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Embracing the Unknown

Posted on January 3, 2012 and read 5,091 times

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simonbio Embracing the UnknownSimon Neate-Stidson
Senior Strategy Director
Blast Radius, Amsterdam

I once presented a chart to a client many years ago that unintentionally scared the hell out of him. It was based on a speech that you may be familiar with, about Weapons of Mass Destruction in Iraq by the then US Defense Secretary Donald Rumsfeld. My chart had three concentric circles. Inside the smallest circle was written ‘What we know,’ inside the next largest was written ‘What we know that we don’t know,’ and inside the outer circle was written ‘What we don’t know that we don’t know.’ This particular client didn’t really appreciate my honest suggestion that, despite our best intentions, we can only depend on so much for the long-term plan we were proposing. He wanted it all figured out, a guaranteed roadmap that he could show to his boss.

But life’s not like that. Early in my adulthood, something happened to make me realize that long-term plans can be over-assumptive and ultimately meaningless when the unexpected comes along and hits you broadside.

We live in a world of futurologists, trend forecasters, ad pre-testing and predictive product tests, often claiming to give clients the insight on the future. They’re often used, of course, not to seek genuine insight, but merely so that clients can cover their ass to their boss if things don’t go as well as planned.  “But we did our research…”

Now don’t get me wrong. I’m not saying seeking knowledge is a bad thing. Quite the opposite. I think the best planners are constantly curious and soak up interesting things like a sponge. Knowing the inside track on your audience, your product, your brand, your competition… these are obviously critical in developing any strategy. But there’s a difference between knowing things about the now and using them to know and plan as much as you can for the future. Focus your knowledge-seeking on the former, and don’t fret about the latter.

In developing a strategy and a creative brief, I take great pleasure from not knowing exactly where it’s going. I love not knowing what the solution is going to be when first briefed by a client. If the answer’s immediately obvious to me, that in fact makes me doubt it. The challenge of not knowing where the answer’s going to come from makes it more rewarding when a great strategy does eventually come.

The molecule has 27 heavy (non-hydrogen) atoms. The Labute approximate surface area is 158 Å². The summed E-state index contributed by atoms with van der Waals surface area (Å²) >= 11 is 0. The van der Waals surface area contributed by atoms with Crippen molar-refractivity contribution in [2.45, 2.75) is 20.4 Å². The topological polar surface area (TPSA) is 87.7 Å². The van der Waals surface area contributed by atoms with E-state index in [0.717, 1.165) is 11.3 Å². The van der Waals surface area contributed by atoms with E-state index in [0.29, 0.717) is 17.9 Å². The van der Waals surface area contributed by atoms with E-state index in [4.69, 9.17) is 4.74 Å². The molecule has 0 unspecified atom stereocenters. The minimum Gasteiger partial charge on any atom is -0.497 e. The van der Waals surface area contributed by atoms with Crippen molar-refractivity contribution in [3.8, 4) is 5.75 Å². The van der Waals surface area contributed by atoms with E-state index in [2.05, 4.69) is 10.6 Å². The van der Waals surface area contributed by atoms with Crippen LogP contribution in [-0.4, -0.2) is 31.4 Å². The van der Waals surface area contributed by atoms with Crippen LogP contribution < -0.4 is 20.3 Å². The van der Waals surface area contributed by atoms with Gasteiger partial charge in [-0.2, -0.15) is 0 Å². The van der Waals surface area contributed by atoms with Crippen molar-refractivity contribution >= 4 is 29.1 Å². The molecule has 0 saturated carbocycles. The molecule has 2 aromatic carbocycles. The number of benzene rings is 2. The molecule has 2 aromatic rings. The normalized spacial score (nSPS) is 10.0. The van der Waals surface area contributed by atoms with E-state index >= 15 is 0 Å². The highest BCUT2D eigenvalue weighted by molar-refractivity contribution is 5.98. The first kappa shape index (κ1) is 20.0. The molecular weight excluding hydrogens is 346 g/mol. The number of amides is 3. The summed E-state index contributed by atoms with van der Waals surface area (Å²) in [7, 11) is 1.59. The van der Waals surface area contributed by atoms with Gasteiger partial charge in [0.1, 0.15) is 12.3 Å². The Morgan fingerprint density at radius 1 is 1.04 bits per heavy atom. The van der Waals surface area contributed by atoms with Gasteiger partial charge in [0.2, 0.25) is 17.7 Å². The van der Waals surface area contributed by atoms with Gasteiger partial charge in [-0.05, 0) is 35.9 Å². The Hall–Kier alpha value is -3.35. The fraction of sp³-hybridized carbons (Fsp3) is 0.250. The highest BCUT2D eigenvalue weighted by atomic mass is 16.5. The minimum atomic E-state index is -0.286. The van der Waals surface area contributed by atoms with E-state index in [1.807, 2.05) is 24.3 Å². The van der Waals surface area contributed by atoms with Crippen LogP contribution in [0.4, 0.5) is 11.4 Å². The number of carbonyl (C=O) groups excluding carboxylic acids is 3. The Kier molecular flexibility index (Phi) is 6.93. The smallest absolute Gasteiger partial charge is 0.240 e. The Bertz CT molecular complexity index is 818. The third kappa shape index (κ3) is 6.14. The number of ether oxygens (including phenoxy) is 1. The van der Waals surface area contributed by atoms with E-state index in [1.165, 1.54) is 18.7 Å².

Similarly, the eventual creative solution of the briefing itself is also best unknown. I always like to think of a potential solution, just to evaluate if the brief is actually executable. And I’m sure you’ve all had clients who have a certain (often dubious) execution in mind (“Now I know I’m not a creative but….”). But there’s great excitement in briefing something you know to be really sharp yet still creatively rich, not knowing what’s coming out of it, and when your first internal review comes round, being genuinely blown away by ideas you would never have anticipated.

As head of strategy in a digitally-led agency, I also love the fact that technology is full of unknowns. The industry thrives on innovation and we like to think we have our fingers on the pulse, but of course we don’t know everything that’s possible or even imminent. Surely that’s half the fun, though? I have only vague notions of the amazing possibilities of what we’ll be able to do for our clients in a year or two’s time. But that makes for an exciting future, not a predictable one.

In venturing into the unknown, I also think that planners should not be so rigid on whether the ideas are exactly ‘on brief.’ It’s important to agree on what you need to achieve and why, but it can be rewarding to be a bit flexible on the ‘how’ that is often the meat of the brief. When all you have on the table is the brief, it takes guts to see ideas that feel quite different to what you were anticipating and still agree to explore them.  One classic example of this is involving clients in the infamous ‘tissue session.’  It’s infuriating to see a creative territory killed in its exploratory stage because a client can’t see its potential. The best idea within that area may be around the corner. I’d suggest only inviting clients to these if said client can accept this way of embracing the unknown.

It is, of course, nice to have some security in the future.  If I flick a light switch, I assume the light will come on. Thinking a bit more long-term, if you think you’ve found a partner ‘for life,’ it’s reassuring to know you both want to be together forever. However, not knowing what will happen doesn’t mean you can’t make plans. Knowing you’ll be able to adapt to the unknown future is what makes it exciting.

Having recently spent many years as a freelance planner, I realized that once you’ve been in thrown into the deep end in a few different situations, with different agencies, and briefs with very different challenges, you find you can not only cope with whatever surprises come your way, you can in fact thrive on the unpredictability of it.

The point is not whether you know all the details of where you’re going and exactly how you’re going to get there. It’s about having a clear vision, enjoying the journey, adapting as you go and making a success out of it.  Not fearing the unknown but embracing it is what makes this job, and this life, interesting. I wouldn’t have it any other way.




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